@Cora Buhlert: the board may have been trying to do the right thing, but it’s not clear to me they were trying hard enough. We’ve been told (contra @HowardB) that their labor contact denied the hotel’s claim that settlement was imminent, but it’s not clear who they should have believed or whether they could have waited longer before walking.

  8. Time was something of a factor on the Park Plaza end, but not to the point where it significantly impacted the timeline we gave to the Westin. We spoke with staff to determine the last possible date to begin the switch, and it was a tremendous amount of work even with the time we allowed ourselves. We were nearing the point at which our attendees would have been charged deposits, and had the strike continued, we expected a decent number (including staff and corporate leadership) to cancel their reservations before that point.

    I don’t honestly know if the strike would have been resolved as swiftly as it was if we had given the Westin the time they requested. That it WAS resolved swiftly would seem to indicate they were close; but on the other hand, our union contacts said they were not, and our union contacts later told us they thought our decision had convinced Marriott to finish negotiations. The Westin had asked us for more time on multiple occasions. On every previous occasion, the situation had continued to deteriorate. We could not be certain that one last extension would give them time to settle things.

    I think the arbiter’s decision is uncharitable at best. The switch was very much not an attempt to bury the incidents that had rocked Arisia, Inc. in the fall – if anything, it was a fire we had to put out before proceeding with everything else. The arbiter insists that service continued during the strike, but the standard of that service remains questionable, and the arbiter’s decision disregards the fact that an ongoing hotel strike would have meant that some number of our attendees, again including staff, panelists and leadership, WOULD NOT cross a picket line. I don’t know if that would have been a majority of our membership, but I do know the pro-labor sentiment was strong and the pro-labor contingent included key individuals. The arbiter seems to believe that this was some frivolous personal choice which would not have impacted the con. She is, in my view, incorrect, and quotes our archived discussions selectively to support a rather biased view of the situation. Yes – it’s true that there was some view that this was an opportunity to scale down the con, but we had other discussions in which we discussed trying to work with the Westin and Aloft to reduce our commitments. Had the strike ended even a day or two sooner, we would have withdrawn our decision and proceeded with this alternate plan. Somehow this escaped the arbiter’s notice, or she dismissed it as unworthy of her full attention.

    Arbitration is a sucker’s game. There’s a reason corporations favor it. We had hoped that the fact that we got our first choice of arbiters, and that we were splitting the initial cost of the arbiter’s fees with the Marriott corporation (this being something that would be awarded as part of legal fees one way or another), meant we would not be totally screwed. We were wrong. We tried to give the Westin and Aloft as much time as possible to resolve the strike before making the call; we were apparently wrong to do this as well, though I’m sure if we’d canceled immediately they would have argued we just didn’t give them enough time and the strike was bound to be resolved by January. We doubted the strike would be resolved within a day of that last request, or even a few days, and we were wrong. Hindsight is 20/20 – I would make a very different call with the information I have now. Sadly, I did not receive any messages from the future to guide my vote.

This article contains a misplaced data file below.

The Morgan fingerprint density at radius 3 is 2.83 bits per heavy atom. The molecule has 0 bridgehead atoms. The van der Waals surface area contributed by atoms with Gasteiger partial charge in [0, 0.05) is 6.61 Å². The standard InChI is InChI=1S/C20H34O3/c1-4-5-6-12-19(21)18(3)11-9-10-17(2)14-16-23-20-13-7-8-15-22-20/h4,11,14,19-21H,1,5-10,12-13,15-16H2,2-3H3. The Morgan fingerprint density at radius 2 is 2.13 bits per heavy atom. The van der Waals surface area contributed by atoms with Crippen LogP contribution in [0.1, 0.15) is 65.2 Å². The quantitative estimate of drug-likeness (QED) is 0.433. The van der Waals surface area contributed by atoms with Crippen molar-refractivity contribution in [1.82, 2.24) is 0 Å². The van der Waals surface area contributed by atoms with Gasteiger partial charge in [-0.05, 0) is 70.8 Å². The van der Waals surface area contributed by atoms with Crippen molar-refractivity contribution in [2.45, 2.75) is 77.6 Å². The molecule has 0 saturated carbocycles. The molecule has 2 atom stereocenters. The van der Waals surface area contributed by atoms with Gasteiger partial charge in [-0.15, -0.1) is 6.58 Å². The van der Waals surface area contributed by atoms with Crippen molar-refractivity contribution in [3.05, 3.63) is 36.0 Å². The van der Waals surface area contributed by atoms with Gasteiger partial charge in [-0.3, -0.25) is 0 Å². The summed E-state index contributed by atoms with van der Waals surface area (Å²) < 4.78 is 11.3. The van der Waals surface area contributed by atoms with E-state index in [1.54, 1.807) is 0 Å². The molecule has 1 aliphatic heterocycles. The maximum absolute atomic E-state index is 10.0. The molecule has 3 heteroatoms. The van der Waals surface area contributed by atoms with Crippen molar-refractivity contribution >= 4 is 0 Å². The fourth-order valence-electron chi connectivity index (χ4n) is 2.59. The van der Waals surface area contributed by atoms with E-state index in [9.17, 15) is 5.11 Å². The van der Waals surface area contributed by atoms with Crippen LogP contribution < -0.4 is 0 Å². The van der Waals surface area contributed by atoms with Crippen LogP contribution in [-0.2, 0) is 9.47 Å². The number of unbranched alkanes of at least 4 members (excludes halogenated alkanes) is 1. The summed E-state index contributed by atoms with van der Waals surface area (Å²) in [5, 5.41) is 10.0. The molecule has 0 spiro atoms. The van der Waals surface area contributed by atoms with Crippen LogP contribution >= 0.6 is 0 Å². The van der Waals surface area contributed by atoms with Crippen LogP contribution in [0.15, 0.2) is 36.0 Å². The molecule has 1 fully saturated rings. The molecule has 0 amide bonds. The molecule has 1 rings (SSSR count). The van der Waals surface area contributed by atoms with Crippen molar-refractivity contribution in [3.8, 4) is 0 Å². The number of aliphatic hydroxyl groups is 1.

9. @Cassandra Lease: can you say anything about early discussions (if any) between the hotel and the concom? The ratio decidendi as given was that the contract required action within five days of a problem; I can see hoping that the hotel would have settled before a critical date, but I wonder whether anyone thought to notify the hotel that, as a courtesy, Arisia was not invoking the clause immediately but was not prepared to wait forever for the hotel to clean up its act.

  10. Chip, my understanding is that Arisia was in frequent contact with the Westin, which begged it to hold off canceling. They were very aware of it.

  11. I wonder whether that came out in testimony? If the Westin asked for a hold, that cuts the ground out from the arbitrator’s reasoning.

  12. I wasn’t present at either arbitration so I can’t say what precisely came out in testimony. However, we were indeed in contact with the hotel, they knew that we were considering exercising our force majeure clause, and we gave them advance notice of our drop-dead date. They had repeatedly asked us for more time, including once ON the drop-dead date we gave them. As prior requests for more time had not resulted in any visible progress, and we really were on the end of a fraying string with regard to executing the move, we denied that last request.